‘Deadly’ Derek Underwood – the spinner who caused havoc with unique skill set

By Sports Desk April 15, 2024

More than 40 years have passed since his last Test appearance, but among English spinners the achievements of ‘Deadly’ Derek Underwood stand alone as the benchmark.

Underwood, who has died aged 78, remains the country’s most prolific, successful and revered spin bowler of his or any other period, claiming an unmatched career haul of 297 wickets.

His ubiquitous nickname was uttered affectionately by those who played alongside him and fearfully by those he came up against, a recognition of his ability to wreak havoc with his unique set of skills.

Quicker and flatter than the average slow left-armer – the first word of that descriptor always seemed out of place – he was renowned as a master manipulator of damp surfaces in the eras of uncovered pitches.

That puts him comfortably clear at the top of the England lineage – 42 ahead of the next best, Graeme Swann, and streets beyond significant figures like Tony Lock (174), Jim Laker (193) and Moeen Ali (204).

While Underwood’s record tally was undoubtedly aided by the ‘sticky dog’ conditions which later disappeared from the game, he was several decades too early to cash in on the goldmine of DRS.

While Swann won 70 lbw decisions with technology on his side, Underwood earned just 24 in a time when batters could confidently use their pad as a first line of defence.

His impressive final haul, and the legacy that goes with it, would have been even more striking were it not for two self-imposed interruptions to his international career, first for joining Kerry Packer’s World Series Cricket and later for his role in the first ‘rebel tour’ of South Africa.

The International Cricket Council’s official rankings, applied retrospectively, now places Underwood as the world’s number one Test bowler for almost four years between 1969-1973.

Among many highs, including 17 five-wicket hauls and six 10-wicket matches, he is most fondly remembered for a starring role in a classic Ashes finish at the Oval in 1968.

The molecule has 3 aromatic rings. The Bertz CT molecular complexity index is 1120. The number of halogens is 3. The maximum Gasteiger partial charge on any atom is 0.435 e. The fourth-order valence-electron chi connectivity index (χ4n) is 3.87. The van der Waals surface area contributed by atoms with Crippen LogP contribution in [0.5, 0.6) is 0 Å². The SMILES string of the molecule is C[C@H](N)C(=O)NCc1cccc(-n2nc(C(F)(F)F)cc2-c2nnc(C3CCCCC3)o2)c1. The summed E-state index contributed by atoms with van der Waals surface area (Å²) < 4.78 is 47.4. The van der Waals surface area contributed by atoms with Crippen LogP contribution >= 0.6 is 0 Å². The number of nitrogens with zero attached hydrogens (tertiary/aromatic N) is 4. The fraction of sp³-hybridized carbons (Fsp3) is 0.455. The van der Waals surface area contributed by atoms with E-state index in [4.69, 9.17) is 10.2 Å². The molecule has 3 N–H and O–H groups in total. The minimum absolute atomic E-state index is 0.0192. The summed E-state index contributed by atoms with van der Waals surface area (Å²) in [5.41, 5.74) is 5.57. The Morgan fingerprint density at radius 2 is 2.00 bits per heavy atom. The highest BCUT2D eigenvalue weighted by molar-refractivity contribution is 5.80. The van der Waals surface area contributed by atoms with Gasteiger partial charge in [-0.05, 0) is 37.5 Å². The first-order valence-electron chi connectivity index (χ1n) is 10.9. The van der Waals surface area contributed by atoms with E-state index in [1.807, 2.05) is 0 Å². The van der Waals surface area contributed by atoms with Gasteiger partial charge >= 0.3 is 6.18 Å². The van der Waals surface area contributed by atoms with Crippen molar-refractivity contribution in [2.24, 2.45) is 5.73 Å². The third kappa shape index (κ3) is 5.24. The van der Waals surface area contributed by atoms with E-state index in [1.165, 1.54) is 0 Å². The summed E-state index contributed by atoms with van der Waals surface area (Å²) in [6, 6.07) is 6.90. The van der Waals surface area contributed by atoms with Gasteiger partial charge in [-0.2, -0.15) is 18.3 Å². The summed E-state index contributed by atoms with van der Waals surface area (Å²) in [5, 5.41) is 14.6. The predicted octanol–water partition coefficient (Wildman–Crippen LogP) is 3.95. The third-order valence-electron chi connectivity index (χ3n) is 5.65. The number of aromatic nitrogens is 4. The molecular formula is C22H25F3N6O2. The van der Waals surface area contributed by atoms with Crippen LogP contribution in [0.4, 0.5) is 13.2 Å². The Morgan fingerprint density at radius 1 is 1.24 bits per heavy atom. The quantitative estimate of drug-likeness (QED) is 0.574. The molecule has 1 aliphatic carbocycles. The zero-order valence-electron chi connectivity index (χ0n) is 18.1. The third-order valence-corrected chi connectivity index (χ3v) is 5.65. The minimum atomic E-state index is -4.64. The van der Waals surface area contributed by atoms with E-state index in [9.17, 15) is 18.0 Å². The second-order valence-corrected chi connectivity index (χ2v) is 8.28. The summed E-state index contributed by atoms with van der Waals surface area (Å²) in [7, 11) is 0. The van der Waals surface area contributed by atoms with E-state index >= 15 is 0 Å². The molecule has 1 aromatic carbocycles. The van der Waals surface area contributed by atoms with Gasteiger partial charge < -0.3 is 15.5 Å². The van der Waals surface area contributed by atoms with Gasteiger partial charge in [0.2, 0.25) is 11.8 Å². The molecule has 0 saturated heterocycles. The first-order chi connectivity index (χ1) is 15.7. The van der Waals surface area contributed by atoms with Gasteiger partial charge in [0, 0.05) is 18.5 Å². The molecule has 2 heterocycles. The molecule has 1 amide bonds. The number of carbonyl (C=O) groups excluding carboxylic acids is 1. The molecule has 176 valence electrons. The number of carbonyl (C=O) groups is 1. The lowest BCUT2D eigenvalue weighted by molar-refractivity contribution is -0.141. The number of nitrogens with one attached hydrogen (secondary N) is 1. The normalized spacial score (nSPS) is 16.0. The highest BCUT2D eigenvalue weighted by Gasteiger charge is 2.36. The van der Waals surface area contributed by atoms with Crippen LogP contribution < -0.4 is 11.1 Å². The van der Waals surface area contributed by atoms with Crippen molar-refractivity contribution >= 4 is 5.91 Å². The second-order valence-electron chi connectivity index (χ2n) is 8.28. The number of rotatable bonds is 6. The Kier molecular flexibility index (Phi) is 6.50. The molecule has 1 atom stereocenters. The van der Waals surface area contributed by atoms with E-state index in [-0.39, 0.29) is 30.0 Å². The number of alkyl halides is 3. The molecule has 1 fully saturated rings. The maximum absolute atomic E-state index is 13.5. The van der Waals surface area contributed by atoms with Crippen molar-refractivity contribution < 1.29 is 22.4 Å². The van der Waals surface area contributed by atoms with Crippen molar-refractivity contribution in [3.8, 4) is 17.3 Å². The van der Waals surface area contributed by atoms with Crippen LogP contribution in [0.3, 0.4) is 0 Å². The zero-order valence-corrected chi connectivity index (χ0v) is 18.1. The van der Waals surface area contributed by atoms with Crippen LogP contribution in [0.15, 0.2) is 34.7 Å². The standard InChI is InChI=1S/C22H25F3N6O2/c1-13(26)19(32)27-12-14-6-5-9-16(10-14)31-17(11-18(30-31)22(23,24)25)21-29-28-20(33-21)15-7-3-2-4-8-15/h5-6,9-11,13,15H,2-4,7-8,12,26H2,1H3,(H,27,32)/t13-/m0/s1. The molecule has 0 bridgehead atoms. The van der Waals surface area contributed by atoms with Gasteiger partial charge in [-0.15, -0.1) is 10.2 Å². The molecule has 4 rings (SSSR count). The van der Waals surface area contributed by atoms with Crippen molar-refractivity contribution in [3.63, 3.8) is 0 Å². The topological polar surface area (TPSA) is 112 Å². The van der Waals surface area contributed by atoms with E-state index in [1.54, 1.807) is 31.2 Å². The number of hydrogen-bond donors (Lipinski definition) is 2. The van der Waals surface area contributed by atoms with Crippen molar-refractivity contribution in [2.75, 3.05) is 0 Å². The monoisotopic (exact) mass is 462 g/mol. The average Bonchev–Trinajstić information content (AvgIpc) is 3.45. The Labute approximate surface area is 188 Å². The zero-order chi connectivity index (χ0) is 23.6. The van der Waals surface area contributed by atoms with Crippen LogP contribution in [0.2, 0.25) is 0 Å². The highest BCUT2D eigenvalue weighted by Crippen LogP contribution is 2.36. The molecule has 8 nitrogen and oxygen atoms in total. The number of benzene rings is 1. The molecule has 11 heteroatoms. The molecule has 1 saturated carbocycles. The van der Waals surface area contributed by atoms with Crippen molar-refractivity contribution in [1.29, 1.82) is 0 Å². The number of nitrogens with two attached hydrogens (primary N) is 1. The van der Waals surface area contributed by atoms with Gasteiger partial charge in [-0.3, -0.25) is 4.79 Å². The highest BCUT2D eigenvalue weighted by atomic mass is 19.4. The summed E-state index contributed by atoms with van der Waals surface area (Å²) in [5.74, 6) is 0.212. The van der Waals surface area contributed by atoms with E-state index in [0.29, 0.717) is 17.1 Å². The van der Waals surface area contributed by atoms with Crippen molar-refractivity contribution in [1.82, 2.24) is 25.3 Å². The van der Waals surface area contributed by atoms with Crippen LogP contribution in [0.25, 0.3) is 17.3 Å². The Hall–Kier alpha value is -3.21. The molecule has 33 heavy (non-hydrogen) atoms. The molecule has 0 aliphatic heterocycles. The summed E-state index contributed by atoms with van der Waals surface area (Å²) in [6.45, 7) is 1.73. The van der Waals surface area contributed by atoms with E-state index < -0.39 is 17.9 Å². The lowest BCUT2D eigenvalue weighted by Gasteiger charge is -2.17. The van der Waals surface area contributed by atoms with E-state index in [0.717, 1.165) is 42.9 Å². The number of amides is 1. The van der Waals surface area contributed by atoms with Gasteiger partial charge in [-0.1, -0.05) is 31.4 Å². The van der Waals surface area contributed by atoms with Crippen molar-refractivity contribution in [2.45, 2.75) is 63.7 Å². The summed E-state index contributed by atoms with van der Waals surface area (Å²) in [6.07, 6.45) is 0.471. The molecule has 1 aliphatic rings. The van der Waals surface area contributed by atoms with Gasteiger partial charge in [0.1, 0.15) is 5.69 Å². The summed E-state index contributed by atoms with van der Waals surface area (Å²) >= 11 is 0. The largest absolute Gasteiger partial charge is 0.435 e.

With a downpour threatening to preserve Australia’s 2-1 series lead, members of the crowd helped with the mopping up work to allow Colin Cowdrey’s side little more than half-an-hour to take the six wickets they needed for victory.

All eyes were on Underwood, who exploited a made-to-measure surface with a sequence of four wickets for six runs in 27 balls, wrapping things up with barely five minutes to spare and finishing with seven for 50.

In similar circumstances against Sussex five years later, he proved positively unplayable as he gorged himself with cartoonish figures of eight for nine.

Born on June 8 1945 in Bromley to a cricketing family, his aptitude revealed itself early at Dulwich College Preparatory School when he took nine wickets in an innings for the under-10s.

He went one better by claiming all 10 in an outing for Beckenham and Penge Grammar School and was later spotted by Lock, who passed an excited recommendation on to Kent.

After making his first-class debut for them at just 17, taking 101 wickets in each of his first two seasons, he progressed to the Test arena by the tender age of 21.

A year later Alan Knott, a long-time accomplice from schoolboy cricket to the Kent first XI, followed him and one of England’s defining bowler-wicketkeeper partnerships took root.

Mark Nicholas, broadcaster and former Hampshire captain, once described batting against the pair as being “piggy-in-the-middle of a collaboration in genius”.

Underwood proved himself a reliable matchwinner when the elements assisted – it was said England carried him like an umbrella, for he was indispensable when it rained – and relentlessly miserly when they did not.

That combination had already yielded 265 Test scalps in 74 caps when he was lured away by the Packer revolution in 1977, a decision that brought overdue financial security and no real regrets.

He was welcomed back for a lower-key second act, making 12 more appearances and signing off with eight wickets in Sri Lanka’s inaugural Test, before bringing down the curtain for good by joining the controversial trip to Apartheid-era South Africa in 1982.

Underwood continued to turn out for Kent for several seasons and finished up a three-time County Championship winner, including the 1970 title which ended a 57-year wait.

Having reached 1,000 first-class wickets as a 25-year-old – only Wilfred Rhodes and George Lohmann had ever completed the feat quicker – he finally added a century to his list of achievements at the age of 39.

For a batter best known for belligerent efforts as a nightwatchman, it was a proud late addition to an already-glittering CV.

Husband to Dawn and father to two daughters, Heather and Fiona, he was appointed president of the MCC in 2008 and an honorary fellow of Canterbury Christ Church University in later life.

A relatively low-profile retirement followed, belying his status as a fixture in any conversation about an all-time England XI.

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